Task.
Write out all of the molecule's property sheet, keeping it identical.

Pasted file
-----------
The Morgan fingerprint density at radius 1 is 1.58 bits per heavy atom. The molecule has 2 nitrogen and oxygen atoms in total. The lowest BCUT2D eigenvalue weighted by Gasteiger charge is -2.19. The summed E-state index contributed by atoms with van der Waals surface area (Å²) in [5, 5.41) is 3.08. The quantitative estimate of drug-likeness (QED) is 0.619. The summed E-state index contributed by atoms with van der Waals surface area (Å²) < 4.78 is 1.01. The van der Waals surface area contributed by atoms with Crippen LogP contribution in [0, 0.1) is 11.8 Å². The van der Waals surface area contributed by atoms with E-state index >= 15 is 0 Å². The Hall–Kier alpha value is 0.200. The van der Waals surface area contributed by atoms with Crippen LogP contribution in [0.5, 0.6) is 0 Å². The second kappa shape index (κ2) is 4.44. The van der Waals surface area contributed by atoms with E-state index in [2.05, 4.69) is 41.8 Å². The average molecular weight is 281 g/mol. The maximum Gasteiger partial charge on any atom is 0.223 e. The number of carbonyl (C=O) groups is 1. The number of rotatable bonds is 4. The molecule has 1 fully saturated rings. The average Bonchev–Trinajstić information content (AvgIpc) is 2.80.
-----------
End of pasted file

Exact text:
The Morgan fingerprint density at radius 1 is 1.58 bits per heavy atom. The molecule has 2 nitrogen and oxygen atoms in total. The lowest BCUT2D eigenvalue weighted by Gasteiger charge is -2.19. The summed E-state index contributed by atoms with van der Waals surface area (Å²) in [5, 5.41) is 3.08. The quantitative estimate of drug-likeness (QED) is 0.619. The summed E-state index contributed by atoms with van der Waals surface area (Å²) < 4.78 is 1.01. The van der Waals surface area contributed by atoms with Crippen LogP contribution in [0, 0.1) is 11.8 Å². The van der Waals surface area contributed by atoms with E-state index >= 15 is 0 Å². The Hall–Kier alpha value is 0.200. The van der Waals surface area contributed by atoms with Crippen LogP contribution in [0.5, 0.6) is 0 Å². The second kappa shape index (κ2) is 4.44. The van der Waals surface area contributed by atoms with E-state index in [2.05, 4.69) is 41.8 Å². The average molecular weight is 281 g/mol. The maximum Gasteiger partial charge on any atom is 0.223 e. The number of carbonyl (C=O) groups is 1. The number of rotatable bonds is 4. The molecule has 1 fully saturated rings. The average Bonchev–Trinajstić information content (AvgIpc) is 2.80.